However, as seen in FIG. 3, one of the holes in each row is not completely enclosed but joins a slot 28 cut inwardly from the edge of the card. The slot is shown as being vertical With parallel sides but may be of any shape, provided it is parallel with the slot 28 in the other row.

The particular hole joined by the slot represents the cor-,l`

rect answer in that row, in solving the problem appearing on the face of the card. When the card is the top card showing in the bracket 16, if pegs 20 are placed through the openings 24 which overlay holes 22 connected to slots 28, the top card can be removed by sliding it upwards by hand, as the slots allow the pegs to pass the card. But if one of the pegs is inserted into an opening 24 whichris not positioned over a hole 22 connectedV with slot 28, the peg will retain the card.

In operating the game, the user reads the problem stated Von the top card, decides on the answer, and picks the number in the left-hand row on plate 26 representing the tens number, and the number in the right-hand row on plate 26 representing the units number. yBy inserting the pegs yin the holes 24 corresponding to these numbers, the user tests his answer by attempting to remove the top card. Only the correct hole 24 will be aligned with a hole 22 joined with a slot 28, so that only the correct choice of holes 24 will release the card. Thus, the card shown in FIGS. 1 and 3 will require the pegs to be placed in the left-hand 1 and the right-hand 2, to give the correct answer 12, as shown in FIG. 1, so that the card can Y slide out by means of the slots 28.

The game can be used primarily for teaching in that the mechanical act of choosing the answer reinforces the mental choice, and the correct response results in the .ireward of removing the problem so as to go on to the problem on the succeeding card in the deck 11. Furthermore, the sequence of the cards 18 in the deck 11 can be arranged logically, so that the game functions like a teaching machine. Thus the card following that shown in FIG. 1 could be 5-4-8.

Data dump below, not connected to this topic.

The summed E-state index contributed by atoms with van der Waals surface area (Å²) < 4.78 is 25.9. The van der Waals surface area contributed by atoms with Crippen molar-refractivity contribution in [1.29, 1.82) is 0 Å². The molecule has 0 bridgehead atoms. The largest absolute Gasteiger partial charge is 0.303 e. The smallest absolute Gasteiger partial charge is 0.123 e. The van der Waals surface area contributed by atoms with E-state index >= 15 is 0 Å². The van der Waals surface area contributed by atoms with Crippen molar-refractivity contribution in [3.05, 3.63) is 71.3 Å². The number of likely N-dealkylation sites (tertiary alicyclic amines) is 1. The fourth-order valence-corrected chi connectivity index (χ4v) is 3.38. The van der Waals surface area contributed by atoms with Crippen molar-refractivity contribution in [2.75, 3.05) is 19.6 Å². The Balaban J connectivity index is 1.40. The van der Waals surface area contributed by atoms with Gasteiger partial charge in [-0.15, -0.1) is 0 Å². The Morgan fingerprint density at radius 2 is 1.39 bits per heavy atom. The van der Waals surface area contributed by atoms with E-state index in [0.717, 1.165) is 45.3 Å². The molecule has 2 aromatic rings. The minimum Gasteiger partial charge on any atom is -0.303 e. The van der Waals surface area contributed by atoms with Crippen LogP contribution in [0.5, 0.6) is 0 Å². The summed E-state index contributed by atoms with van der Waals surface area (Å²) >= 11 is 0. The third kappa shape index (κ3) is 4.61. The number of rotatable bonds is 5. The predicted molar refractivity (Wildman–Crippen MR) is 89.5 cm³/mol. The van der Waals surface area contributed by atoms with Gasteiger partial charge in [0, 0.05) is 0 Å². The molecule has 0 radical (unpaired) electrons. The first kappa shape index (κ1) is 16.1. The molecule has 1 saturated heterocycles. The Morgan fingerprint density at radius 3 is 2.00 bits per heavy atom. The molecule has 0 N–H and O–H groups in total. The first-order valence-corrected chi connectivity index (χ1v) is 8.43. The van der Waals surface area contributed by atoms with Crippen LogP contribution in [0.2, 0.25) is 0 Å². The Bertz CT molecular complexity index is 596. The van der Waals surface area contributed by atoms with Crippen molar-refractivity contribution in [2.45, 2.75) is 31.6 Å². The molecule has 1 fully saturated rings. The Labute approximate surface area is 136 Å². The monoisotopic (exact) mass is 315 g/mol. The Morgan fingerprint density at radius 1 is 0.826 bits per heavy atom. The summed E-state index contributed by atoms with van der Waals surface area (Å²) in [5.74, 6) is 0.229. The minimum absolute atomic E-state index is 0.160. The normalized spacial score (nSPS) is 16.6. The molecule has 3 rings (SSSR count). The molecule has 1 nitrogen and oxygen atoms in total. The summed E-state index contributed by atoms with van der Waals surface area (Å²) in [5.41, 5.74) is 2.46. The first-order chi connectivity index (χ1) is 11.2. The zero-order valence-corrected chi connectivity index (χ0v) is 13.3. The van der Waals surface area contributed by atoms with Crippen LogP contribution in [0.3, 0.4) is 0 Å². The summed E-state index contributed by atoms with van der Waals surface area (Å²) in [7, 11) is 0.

The embodiment shown in FIGS. 1-3 is not limited only to problems of addition. Subtraction, multiplication, and division are additional exercises usable provided the answers range from 0 to 99. Separate decks can be used for each type of arithmetic operation, or the decks can be mixed together as desired.

In FIG. 5, an alternate embodiment of the invention is illustrated, with parts corresponding to those previously described having the same reference numerals to which a distinguishing sullx "a, has been added. Thus, a support 10a is partially shown in FIG. 5, body 12a having bracket 16a fixed thereto and holding a deck of cards 11a each of which has a row of holes along the bottom edge which are aligned with corresponding rows 24a and retained by a peg 20a.

In carrying out the invention, bracket 16 has been modiiied by removing one of the V legs and by rotating it so that it is horizontal. Side portions 32 are attached to prevent lateral motion -of the cards 11a held in the bracket. The cards 18a used here do not show arithmetical prob lems, but rather problems in grammar. The physical structure of these cards is otherwise similar, using openings along one bottom edge only, and a slot connecting one of these openings representing the correct answer to the problem on the card.

Because the required answers are of a dilerent type, it is necessary to have a different set of answers to correspond with openings 24a. Thus, parts of speech are shown on the front portion 17a of bracket 16a, from which one is chosen as the part of speech for the word underlined on the card.

This embodiment is not limited just to grammar problems. Colors can be taught by having a color shown on Athe card, and the names of the various colors printed along the front answer portion 17a of the bracket. It will also be appreciated by one skilled in the art, that spelling or phonics could be taught in a similar fashion.